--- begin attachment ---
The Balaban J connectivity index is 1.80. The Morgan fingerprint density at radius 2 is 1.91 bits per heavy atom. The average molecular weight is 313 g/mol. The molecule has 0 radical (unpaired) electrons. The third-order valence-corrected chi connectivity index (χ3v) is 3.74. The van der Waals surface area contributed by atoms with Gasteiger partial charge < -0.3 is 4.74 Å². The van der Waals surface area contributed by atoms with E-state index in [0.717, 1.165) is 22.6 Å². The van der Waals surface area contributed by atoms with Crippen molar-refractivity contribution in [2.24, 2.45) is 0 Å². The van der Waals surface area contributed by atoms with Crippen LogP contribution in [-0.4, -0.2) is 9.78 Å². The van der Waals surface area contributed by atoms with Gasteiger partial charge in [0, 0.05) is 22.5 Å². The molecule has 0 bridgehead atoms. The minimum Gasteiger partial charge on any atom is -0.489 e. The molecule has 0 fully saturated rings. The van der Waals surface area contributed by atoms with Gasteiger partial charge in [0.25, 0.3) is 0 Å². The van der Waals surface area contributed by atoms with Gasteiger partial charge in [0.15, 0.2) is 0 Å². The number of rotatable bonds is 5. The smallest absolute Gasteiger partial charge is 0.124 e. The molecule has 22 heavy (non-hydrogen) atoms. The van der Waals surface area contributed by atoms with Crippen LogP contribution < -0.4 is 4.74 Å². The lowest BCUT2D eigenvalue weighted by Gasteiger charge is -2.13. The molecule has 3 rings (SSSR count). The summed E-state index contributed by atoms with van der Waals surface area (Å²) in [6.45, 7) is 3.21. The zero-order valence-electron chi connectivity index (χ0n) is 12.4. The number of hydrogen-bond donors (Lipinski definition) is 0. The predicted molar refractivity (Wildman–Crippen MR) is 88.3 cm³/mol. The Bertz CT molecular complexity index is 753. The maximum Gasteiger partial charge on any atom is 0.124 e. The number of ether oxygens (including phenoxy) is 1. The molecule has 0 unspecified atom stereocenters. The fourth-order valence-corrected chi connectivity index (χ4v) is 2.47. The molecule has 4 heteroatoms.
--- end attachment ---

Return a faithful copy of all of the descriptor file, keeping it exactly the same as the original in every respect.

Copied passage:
The Balaban J connectivity index is 1.80. The Morgan fingerprint density at radius 2 is 1.91 bits per heavy atom. The average molecular weight is 313 g/mol. The molecule has 0 radical (unpaired) electrons. The third-order valence-corrected chi connectivity index (χ3v) is 3.74. The van der Waals surface area contributed by atoms with Gasteiger partial charge < -0.3 is 4.74 Å². The van der Waals surface area contributed by atoms with E-state index in [0.717, 1.165) is 22.6 Å². The van der Waals surface area contributed by atoms with Crippen molar-refractivity contribution in [2.24, 2.45) is 0 Å². The van der Waals surface area contributed by atoms with Crippen LogP contribution in [-0.4, -0.2) is 9.78 Å². The van der Waals surface area contributed by atoms with Gasteiger partial charge in [0, 0.05) is 22.5 Å². The molecule has 0 bridgehead atoms. The minimum Gasteiger partial charge on any atom is -0.489 e. The molecule has 0 fully saturated rings. The van der Waals surface area contributed by atoms with Gasteiger partial charge in [0.25, 0.3) is 0 Å². The van der Waals surface area contributed by atoms with Gasteiger partial charge in [0.15, 0.2) is 0 Å². The number of rotatable bonds is 5. The smallest absolute Gasteiger partial charge is 0.124 e. The molecule has 22 heavy (non-hydrogen) atoms. The van der Waals surface area contributed by atoms with Crippen LogP contribution < -0.4 is 4.74 Å². The lowest BCUT2D eigenvalue weighted by Gasteiger charge is -2.13. The molecule has 3 rings (SSSR count). The summed E-state index contributed by atoms with van der Waals surface area (Å²) in [6.45, 7) is 3.21. The zero-order valence-electron chi connectivity index (χ0n) is 12.4. The number of hydrogen-bond donors (Lipinski definition) is 0. The predicted molar refractivity (Wildman–Crippen MR) is 88.3 cm³/mol. The Bertz CT molecular complexity index is 753. The maximum Gasteiger partial charge on any atom is 0.124 e. The number of ether oxygens (including phenoxy) is 1. The molecule has 0 unspecified atom stereocenters. The fourth-order valence-corrected chi connectivity index (χ4v) is 2.47. The molecule has 4 heteroatoms.